The Gig Economy and Taxes: Become a Gig Economy Tax Expert

By Jennifer Smith, CPA, JD, CDEI
Jan 19, 2022
The Gig Economy and Taxes

Whether you are an accounting professional or tax professional, understanding how taxes work in the new "gig economy" and "sharing economy" has quickly become important knowledge. The nature of the new gig and sharing economies can present taxation challenges not just for the taxpayer but also for tax professionals. If you are a CPA, Enrolled Agent, or other tax professional, understanding how the gig economy and taxes is essential for the future success of your accounting or tax career.

We sometimes use the terms "gig" and "sharing" economy interchangeably to describe these new fast-growing, entrepreneurial-driven business operations. While these two terms are related, there is a slight difference between the two. We'll discuss the specifics of each of these and how they differ below.

What is a Gig Economy?

In a gig economy, workers operate on a temporary basis, often part time, rather than being full-time employees. These workers are usually independent contractors who may also offer their services on a freelance basis to more than one employer over a period of time. An example of this may be a freelance journalist who travels to regional sporting contests and uses the Internet to send his stories and reports back to the hometown newspapers of the respective teams involved in the events that he has just witnessed.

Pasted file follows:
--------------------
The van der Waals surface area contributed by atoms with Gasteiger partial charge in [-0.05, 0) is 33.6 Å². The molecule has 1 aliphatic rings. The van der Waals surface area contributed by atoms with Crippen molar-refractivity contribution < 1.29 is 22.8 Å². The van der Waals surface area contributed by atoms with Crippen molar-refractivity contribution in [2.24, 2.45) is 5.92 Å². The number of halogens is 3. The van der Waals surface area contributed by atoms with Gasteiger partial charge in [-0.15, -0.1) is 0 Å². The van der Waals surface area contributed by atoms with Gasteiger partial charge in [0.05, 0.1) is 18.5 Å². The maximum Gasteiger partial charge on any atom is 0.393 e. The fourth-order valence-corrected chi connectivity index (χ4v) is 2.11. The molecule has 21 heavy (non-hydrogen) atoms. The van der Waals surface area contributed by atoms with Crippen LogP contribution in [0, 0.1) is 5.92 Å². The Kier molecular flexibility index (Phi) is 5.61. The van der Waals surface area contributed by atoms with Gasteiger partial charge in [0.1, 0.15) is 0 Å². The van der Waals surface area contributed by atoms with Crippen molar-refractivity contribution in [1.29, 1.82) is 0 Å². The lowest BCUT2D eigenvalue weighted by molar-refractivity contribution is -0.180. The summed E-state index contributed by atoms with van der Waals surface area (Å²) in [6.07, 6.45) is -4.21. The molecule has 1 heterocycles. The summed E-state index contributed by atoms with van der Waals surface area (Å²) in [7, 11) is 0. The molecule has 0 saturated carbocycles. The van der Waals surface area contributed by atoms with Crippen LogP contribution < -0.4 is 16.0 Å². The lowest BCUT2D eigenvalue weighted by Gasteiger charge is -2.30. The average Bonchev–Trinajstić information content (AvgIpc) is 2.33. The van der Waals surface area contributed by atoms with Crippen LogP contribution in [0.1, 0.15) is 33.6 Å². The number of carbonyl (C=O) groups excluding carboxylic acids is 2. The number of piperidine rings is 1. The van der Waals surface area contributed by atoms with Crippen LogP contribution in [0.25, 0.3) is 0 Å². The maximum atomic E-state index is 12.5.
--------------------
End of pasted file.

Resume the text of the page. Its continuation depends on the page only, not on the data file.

By definition, a worker in a gig economy performs a certain agreed-upon service or set of services for a temporary employer. The worker is not a full-time employee in the classic sense but may possibly work full-time hours as an independent contractor for an agreed-upon period of time.

Examples of Gig Economy Jobs

There are many types of "gig work" available in the gig economy. These are some examples of gig economy roles often performed by gig economy workers:

  • driver for a ride-sharing service such as Uber or Lyft
  • pickup and delivery of restaurant takeout orders for service providers like Grubhub or DoorDash